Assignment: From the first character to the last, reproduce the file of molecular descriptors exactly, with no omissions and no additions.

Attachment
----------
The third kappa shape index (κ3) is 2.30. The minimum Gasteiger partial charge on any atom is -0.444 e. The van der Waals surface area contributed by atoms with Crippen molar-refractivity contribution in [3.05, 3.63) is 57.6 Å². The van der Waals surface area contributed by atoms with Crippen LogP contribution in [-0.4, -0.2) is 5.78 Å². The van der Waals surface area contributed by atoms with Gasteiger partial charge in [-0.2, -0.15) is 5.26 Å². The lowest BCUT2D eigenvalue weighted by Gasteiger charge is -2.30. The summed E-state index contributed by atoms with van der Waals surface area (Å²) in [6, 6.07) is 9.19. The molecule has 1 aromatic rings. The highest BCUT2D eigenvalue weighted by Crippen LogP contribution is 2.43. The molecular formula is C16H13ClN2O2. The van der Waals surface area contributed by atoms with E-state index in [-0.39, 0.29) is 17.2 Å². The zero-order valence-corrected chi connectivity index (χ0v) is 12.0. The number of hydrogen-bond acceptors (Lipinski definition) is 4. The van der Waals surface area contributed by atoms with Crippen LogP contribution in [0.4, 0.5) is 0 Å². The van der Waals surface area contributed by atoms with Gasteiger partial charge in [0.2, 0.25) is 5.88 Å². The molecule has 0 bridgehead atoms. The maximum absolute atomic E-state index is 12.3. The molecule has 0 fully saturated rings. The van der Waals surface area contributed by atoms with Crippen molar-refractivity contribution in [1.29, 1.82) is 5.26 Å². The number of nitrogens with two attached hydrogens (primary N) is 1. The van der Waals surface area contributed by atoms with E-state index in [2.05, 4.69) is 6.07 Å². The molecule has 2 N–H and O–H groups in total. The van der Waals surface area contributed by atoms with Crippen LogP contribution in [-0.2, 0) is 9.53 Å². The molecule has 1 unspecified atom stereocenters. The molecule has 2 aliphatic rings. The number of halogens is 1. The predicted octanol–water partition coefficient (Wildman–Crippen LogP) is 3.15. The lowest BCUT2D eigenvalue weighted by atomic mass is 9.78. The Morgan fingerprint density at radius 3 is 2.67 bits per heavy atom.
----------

The third kappa shape index (κ3) is 2.30. The minimum Gasteiger partial charge on any atom is -0.444 e. The van der Waals surface area contributed by atoms with Crippen molar-refractivity contribution in [3.05, 3.63) is 57.6 Å². The van der Waals surface area contributed by atoms with Crippen LogP contribution in [-0.4, -0.2) is 5.78 Å². The van der Waals surface area contributed by atoms with Gasteiger partial charge in [-0.2, -0.15) is 5.26 Å². The lowest BCUT2D eigenvalue weighted by Gasteiger charge is -2.30. The summed E-state index contributed by atoms with van der Waals surface area (Å²) in [6, 6.07) is 9.19. The molecule has 1 aromatic rings. The highest BCUT2D eigenvalue weighted by Crippen LogP contribution is 2.43. The molecular formula is C16H13ClN2O2. The van der Waals surface area contributed by atoms with E-state index in [-0.39, 0.29) is 17.2 Å². The zero-order valence-corrected chi connectivity index (χ0v) is 12.0. The number of hydrogen-bond acceptors (Lipinski definition) is 4. The van der Waals surface area contributed by atoms with Crippen LogP contribution in [0.4, 0.5) is 0 Å². The van der Waals surface area contributed by atoms with Gasteiger partial charge in [0.2, 0.25) is 5.88 Å². The molecule has 0 bridgehead atoms. The maximum absolute atomic E-state index is 12.3. The molecule has 0 fully saturated rings. The van der Waals surface area contributed by atoms with Crippen molar-refractivity contribution in [1.29, 1.82) is 5.26 Å². The number of nitrogens with two attached hydrogens (primary N) is 1. The van der Waals surface area contributed by atoms with E-state index in [2.05, 4.69) is 6.07 Å². The molecule has 2 N–H and O–H groups in total. The van der Waals surface area contributed by atoms with Crippen LogP contribution in [-0.2, 0) is 9.53 Å². The molecule has 1 unspecified atom stereocenters. The molecule has 2 aliphatic rings. The number of halogens is 1. The predicted octanol–water partition coefficient (Wildman–Crippen LogP) is 3.15. The lowest BCUT2D eigenvalue weighted by atomic mass is 9.78. The Morgan fingerprint density at radius 3 is 2.67 bits per heavy atom.